Oh Lucy! (2017 film)

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Oh Lucy!
Oh Lucy! (2017 film).jpg
Film poster
Directed byAtsuko Hirayanagi
Produced byHan West
Yukie Kito
Jessica Elbaum
Atsuko Hirayanagi
Screenplay by
Based onOh Lucy
by Atsuko Hirayanagi
Music byErik Friedlander
CinematographyPaula Huidobro
Edited byKate Hickey
Distributed by
Release date
  • May 22, 2017 (2017-05-22) (Cannes)
  • March 2, 2018 (2018-03-02) (United States)
CountryUnited States
  • English
  • Japanese
Box office$373,293 (US)[1]

Oh Lucy! is a 2017 American-Japanese drama film directed, produced and co-written by Atsuko Hirayanagi, based on her 2014 short film of the same name.

The film follows a lonely chain-smoking office drudge living in Tokyo who develops a crush on her English teacher and decides to follow him to Los Angeles when he disappears. However, she ends up in America with her sister and her niece, as well as her English teacher. It premiered in the International Critics' Week section at the 2017 Cannes Film Festival in France, and was released in American theaters on March 2, 2018.[2][3]


Setsuko Kawashima is a lonely, chain-smoking office worker in Tokyo who is unmarried. When her niece Mika contacts her, Setsuko goes to see her despite warnings from her sister Ayako, not to get involved. Mika tells Setsuko that she signed up for a year of English classes but can no longer afford to go as she needs to save up money and keep working. Mika asks Setsuko to buy her out and sends her for to the school for a free first class.

At the school Setsuko meets John, an American teacher who hugs her warmly, gives her the American name of Lucy and a bright blonde wig so she can adopt an American persona. Setsuko is quickly charmed by John and decides to keep attending classes. At their next session she learns that John has abruptly quit to go back to America. Leaving the school she sees John and Mika kissing and getting into a cab. Her sister informs her that Mika is moving to America.

Setsuko tries to return to English class, but finds she can't continue. Instead, when she receives a postcard from Mika with her address, Setsuko decides to follow her. Ayako decides to join her.

Arriving in L.A. the two are surprised when they arrive and find only John who claims that Mika left him and he has no idea where she is. After raiding his room however Ayako discovers a postcard from Mika sent from San Diego. The sisters hire a car and have John drive them to the motel where Mika was last heard from.

While waiting for Mika to reappear John offers to teach Setsuko how to drive and the two end up having sex. Afterwards Setsuko goes to a tattoo parlour to get the same tattoo as John but when she shows it to him he rebuffs her.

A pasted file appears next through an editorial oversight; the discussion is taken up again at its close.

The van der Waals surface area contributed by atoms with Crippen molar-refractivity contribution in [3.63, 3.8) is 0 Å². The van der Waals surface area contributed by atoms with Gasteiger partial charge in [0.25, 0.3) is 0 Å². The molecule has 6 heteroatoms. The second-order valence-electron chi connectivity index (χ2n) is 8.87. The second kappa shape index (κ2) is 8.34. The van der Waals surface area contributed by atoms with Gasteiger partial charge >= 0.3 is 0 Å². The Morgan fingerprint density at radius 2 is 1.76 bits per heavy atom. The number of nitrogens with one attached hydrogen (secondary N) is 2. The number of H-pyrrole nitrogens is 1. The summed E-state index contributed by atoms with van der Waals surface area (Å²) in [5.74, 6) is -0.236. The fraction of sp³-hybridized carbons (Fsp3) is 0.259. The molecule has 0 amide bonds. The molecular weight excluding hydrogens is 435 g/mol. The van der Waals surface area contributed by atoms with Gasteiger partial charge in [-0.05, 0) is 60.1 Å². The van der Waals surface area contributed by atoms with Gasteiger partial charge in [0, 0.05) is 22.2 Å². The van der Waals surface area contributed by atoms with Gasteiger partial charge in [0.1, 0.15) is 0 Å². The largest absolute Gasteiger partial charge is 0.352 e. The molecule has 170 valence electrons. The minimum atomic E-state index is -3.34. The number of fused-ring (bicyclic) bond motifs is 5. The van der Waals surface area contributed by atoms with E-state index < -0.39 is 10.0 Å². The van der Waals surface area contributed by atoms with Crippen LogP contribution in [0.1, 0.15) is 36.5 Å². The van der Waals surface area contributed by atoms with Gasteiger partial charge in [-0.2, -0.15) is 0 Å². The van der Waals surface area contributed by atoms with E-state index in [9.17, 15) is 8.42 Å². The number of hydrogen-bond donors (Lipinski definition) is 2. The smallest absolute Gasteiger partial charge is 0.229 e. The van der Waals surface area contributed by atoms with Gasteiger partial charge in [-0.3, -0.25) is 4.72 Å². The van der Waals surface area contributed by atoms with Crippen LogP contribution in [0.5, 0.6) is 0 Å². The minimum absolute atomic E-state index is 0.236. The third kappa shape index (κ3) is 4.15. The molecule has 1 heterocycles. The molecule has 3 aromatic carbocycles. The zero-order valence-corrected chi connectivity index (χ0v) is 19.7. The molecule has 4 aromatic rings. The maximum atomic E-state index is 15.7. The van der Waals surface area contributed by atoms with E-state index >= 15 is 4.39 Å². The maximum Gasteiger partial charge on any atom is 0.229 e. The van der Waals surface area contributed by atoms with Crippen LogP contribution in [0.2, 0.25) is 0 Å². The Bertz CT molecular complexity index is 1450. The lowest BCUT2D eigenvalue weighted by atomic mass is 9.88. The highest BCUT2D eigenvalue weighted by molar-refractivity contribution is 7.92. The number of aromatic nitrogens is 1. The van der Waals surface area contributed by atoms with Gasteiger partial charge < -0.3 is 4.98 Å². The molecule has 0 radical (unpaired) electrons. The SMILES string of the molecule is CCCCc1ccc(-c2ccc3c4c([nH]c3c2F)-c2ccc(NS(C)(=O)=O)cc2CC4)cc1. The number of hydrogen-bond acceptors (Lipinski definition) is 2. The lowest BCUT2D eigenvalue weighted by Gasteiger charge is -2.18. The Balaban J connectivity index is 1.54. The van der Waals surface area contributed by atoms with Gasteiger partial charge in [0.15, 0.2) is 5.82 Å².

The following morning Ayako confronts John and tells him to take her to Mika. He goes to his house where he introduces Ayako his wife and daughter who know where Mika is but will not tell him.

Setsuko, left alone at the motel, ends up running into Mika who tells her that she broke up with John after discovering his family. They have a picnic near the beach where Mika teases Setsuko about having a crush on John and Setsuko, in anger reveals that she slept with John and that she still holds a deep anger and resentment towards Ayako for marrying her boyfriend. Mika jumps off a cliff, trying to commit suicide, but lives.

At the hospital Setsuko tells John she loves him but he rejects her completely in anger for her interference between him and Mika. Ayako ends up telling her to stay out of their lives, completely disowning her as both her sister and Mika’s aunt.

Setsuko returns to Tokyo where she learns she is essentially being fired. At home she tries to commit suicide by ingesting pills following feeling having absolutely lost the love of her life, her job and her family. She is found by Takeshi Komori, her classmate at English class who goes by the name Tom, who makes her vomit the pills. Takeshi later reveals that his son killed himself and that he blames himself for being too strict which is why he enjoys slipping in to his Tom persona. He and Setsuko hug, signifying Setsuko starting over her life anew in finding hope.



Filming concluded in December 2016.[4]


On review aggregator website Rotten Tomatoes, the film has an approval rating of 100% based on 47 reviews, and an average rating of 6.99/10. The critical consensus is: "Oh Lucy! roots its narrative quirks in universal themes and deep empathy for its characters, all brought to life by strong performances from a talented cast led by the thoroughly charming Shinobu Terajima."[5] On Metacritic, which assigns normalized rating to reviews, the film has a weighted average score of 68 out of 100, based on 17 critics, indicating "generally favorable reviews".[6]


  1. ^ "Oh Lucy!". Box Office Mojo. Retrieved 2018-06-28.
  2. ^ "Selection of the 56th International Critics' Week". Semaine de la Critique. Retrieved 21 April 2017.
  3. ^ "56th International Critics' Week Press Kit" (PDF). Semaine de la Critique. Retrieved 21 April 2017.
  4. ^ McNary, Dave (16 December 2016). "Josh Hartnett, Shinobu Terajima to Star in U.S.-Japan Drama-Comedy 'Oh Lucy!'". Variety. Penske Business Media. Retrieved 23 March 2018.
  5. ^ "Oh Lucy! (2018)". Rotten Tomatoes. Fandango Media. Retrieved April 19, 2018.
  6. ^ "Oh Lucy! Reviews". Metacritic. CBS Interactive. Retrieved April 19, 2018.

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